An excerpt:


Hume offers a solution: we can live by uncertainties, because the question of whether something is falsifiable, applied to human judgement, is 'superfluous': just as men breathe, eat and walk, so by 'absolute and uncontroulable necessity', they create judgements (Hume: Book I, Part IV). When we think of two or more ideas together, he posits, we form an unconscious 'customary connexion with a present impression', which may or may not "feel" true. In other words, judgements are just naturally formed emotions, that produce a feeling of being 'right'. We don't describe non-volitional emotions as true or false, so we shouldn't with reasoning.
But, men don't agree as to the "correct connections" between ideas. Two men can hold the same premises and come to different conclusions. How can a man be directed towards the correct judgement, if 'correctness' is still subjective. Hume's argument requires having the right neural connections proper to the job and he may argue that 'correct' are those connections which aids human survival. But how do we validate which neural connections are proper to human survival? Hume might respond that we observe different internal connections, and see which connections work - which bring us profit - and which connections fail. However, the question becomes eternally recursive, with no basic principle, as we must then ask what it means for a connection to "work". We must simply judge with the expediency of the moment as our only certainty, with a circular definition of 'expediency'. In other words, how do we know that course is to be any more desirable than another - by what standard?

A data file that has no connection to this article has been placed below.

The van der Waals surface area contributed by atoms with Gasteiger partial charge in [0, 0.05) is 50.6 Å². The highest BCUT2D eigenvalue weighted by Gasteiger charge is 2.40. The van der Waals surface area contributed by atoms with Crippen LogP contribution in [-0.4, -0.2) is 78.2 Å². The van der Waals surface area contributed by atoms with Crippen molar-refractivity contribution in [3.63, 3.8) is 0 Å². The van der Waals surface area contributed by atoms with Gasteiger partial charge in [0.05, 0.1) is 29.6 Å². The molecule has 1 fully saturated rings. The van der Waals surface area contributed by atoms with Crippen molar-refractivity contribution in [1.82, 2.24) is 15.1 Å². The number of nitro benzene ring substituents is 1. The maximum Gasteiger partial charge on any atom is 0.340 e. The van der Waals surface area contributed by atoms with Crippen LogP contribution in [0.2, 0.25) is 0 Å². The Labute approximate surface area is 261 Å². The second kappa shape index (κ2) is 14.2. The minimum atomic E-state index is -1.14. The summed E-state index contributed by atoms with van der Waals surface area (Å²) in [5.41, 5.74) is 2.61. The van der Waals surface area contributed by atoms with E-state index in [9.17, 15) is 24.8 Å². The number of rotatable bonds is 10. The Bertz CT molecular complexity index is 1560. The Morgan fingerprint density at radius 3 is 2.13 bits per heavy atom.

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I just realized that this thread existed. I could have probably saved myself a correspondence of about 9 PMs to this guy "aleph_0".

In an early PM, he had said:

Just a point of ettiquette here. I hope you asked him before you chose to quote from back-channel sources. Otherwise, I think you should deal with the arguments within the thread.

Your post takes on a "look what else this numbskull said to me, privately" sort of air.

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Just a point of ettiquette here. I hope you asked him before you chose to quote from back-channel sources. Otherwise, I think you should deal with the arguments within the thread.

Your post takes on a "look what else this numbskull said to me, privately" sort of air.

Well...I was aware that it might come off that way...but he stopped posting to this thread, and I really just wanted to share the argument I was having to show the line of reasoning on this issue.

I believe he is still roaming the forum, so he is free to respond. If it is of any consequence, he did insult me via PM, implied that I meant a few things that I did not express (nor was my intention) so I'm not really that concerned about etiquette with regards to this particular person, but I've strained to keep that in the PMs between me and this particular individual.

Though, in the interest of obeying the rules, for the record, I really am trying to show the line of thinking between what I would call a "closet Determinist" and one who accepts free will.